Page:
Oxytocin nasal spray: Will it help milk ejection?

I recall reading about a hormone nasal spray that can trigger a let-down reflex. A friend who is pregnant with her third baby ended up not being able to successfully breastfeed numbers her first two because she never got a let-down. She'd like to ask her doctor about this spray.

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Debbi Donovan

Debbi Donovan is a Board Certified Lactation Consultant, as well as a retired La Leche League Leader. For more than a decade, Debbi... Read more

Oxytocin nasal spray (Syntocinon) has been used to help elicit a nursing mother's let-down. It is intended for short-term use, usually seeming to help condition the let-down response within a few days. This prescription medication is no longer available in the United States. I have heard that some pharmacists can make up an oxytocin nasal spray (with prescription).

During the first six weeks as the breastfeeding relationship is becoming established, it is very important that your friend allow her baby to nurse frequently. Most newborns nurse at least 10 to 12 times a day. It is also important not to time or limit his feeds.

Whether or not your friend is able to obtain oxytocin nasal spray, here are some tips that should help her to condition her milk ejection response:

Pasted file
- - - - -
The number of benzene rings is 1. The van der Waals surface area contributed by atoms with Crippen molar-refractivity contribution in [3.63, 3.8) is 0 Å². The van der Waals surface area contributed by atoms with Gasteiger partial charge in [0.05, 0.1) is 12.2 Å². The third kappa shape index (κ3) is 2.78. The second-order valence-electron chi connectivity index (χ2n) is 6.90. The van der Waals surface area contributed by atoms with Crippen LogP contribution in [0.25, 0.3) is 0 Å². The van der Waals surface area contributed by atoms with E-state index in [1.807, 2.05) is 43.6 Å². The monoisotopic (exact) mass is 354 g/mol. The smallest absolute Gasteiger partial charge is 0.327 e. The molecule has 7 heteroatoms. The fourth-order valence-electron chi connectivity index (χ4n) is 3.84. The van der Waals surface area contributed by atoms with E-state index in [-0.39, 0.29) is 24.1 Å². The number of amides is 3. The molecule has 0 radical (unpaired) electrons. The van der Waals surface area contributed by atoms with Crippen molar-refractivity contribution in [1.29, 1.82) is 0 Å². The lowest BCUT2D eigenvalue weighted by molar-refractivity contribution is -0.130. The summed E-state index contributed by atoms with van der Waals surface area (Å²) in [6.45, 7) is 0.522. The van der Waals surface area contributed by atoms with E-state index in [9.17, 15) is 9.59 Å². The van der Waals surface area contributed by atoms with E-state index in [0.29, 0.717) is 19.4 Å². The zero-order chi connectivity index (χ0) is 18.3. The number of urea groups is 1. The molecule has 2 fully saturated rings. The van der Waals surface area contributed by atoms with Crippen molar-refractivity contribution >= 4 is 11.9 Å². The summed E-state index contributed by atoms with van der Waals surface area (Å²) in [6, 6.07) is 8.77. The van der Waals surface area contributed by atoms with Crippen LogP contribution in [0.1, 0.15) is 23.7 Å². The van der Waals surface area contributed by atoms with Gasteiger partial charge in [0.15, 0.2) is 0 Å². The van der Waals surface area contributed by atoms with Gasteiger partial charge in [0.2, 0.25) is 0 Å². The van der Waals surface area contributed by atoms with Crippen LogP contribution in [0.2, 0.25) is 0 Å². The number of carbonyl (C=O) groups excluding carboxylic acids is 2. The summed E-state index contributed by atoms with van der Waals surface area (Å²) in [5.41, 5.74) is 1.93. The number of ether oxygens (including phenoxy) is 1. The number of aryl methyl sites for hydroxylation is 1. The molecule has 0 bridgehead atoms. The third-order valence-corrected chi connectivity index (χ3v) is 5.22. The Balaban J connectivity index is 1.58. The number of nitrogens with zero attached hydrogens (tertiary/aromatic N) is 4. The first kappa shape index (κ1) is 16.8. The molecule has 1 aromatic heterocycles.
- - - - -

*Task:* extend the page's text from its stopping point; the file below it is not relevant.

• Get comfortable. Set up a nursing corner with everything you will need within arms reach -- pillows, a drink, a snack, a book, the phone, the remote control ...
  • Apply warm, moist compresses to your breasts and gently massage prior to a feed.
  • Practice slow, deep breathing while visualizing your milk flowing like a river.
  • Hand-express a few drops of milk before putting your baby to breast.

    Work with an IBCLC to help assure good positioning and attachment.

  • Listen to the baby's suck-swallow pattern. If it slows, or he begins to fall asleep prematurely, gently massage the breast to get the milk flowing. If he stops sucking, you can also switch him back and forth between breasts as the milk flow slows.
  • Avoid smoking, use of alcohol, and caffeine. These may inhibit a mother's let-down. If you are taking any medications, check with your Health Care Provider to see if they may be inhibiting let-down (and possibly substitute an alternative.)

Long-term problems with milk-ejection are rare. If your friend has difficulties nursing baby number three, it is important to be seen by an IBCLC to help her get breastfeeding off to a good start. Best wishes to you and your friend!

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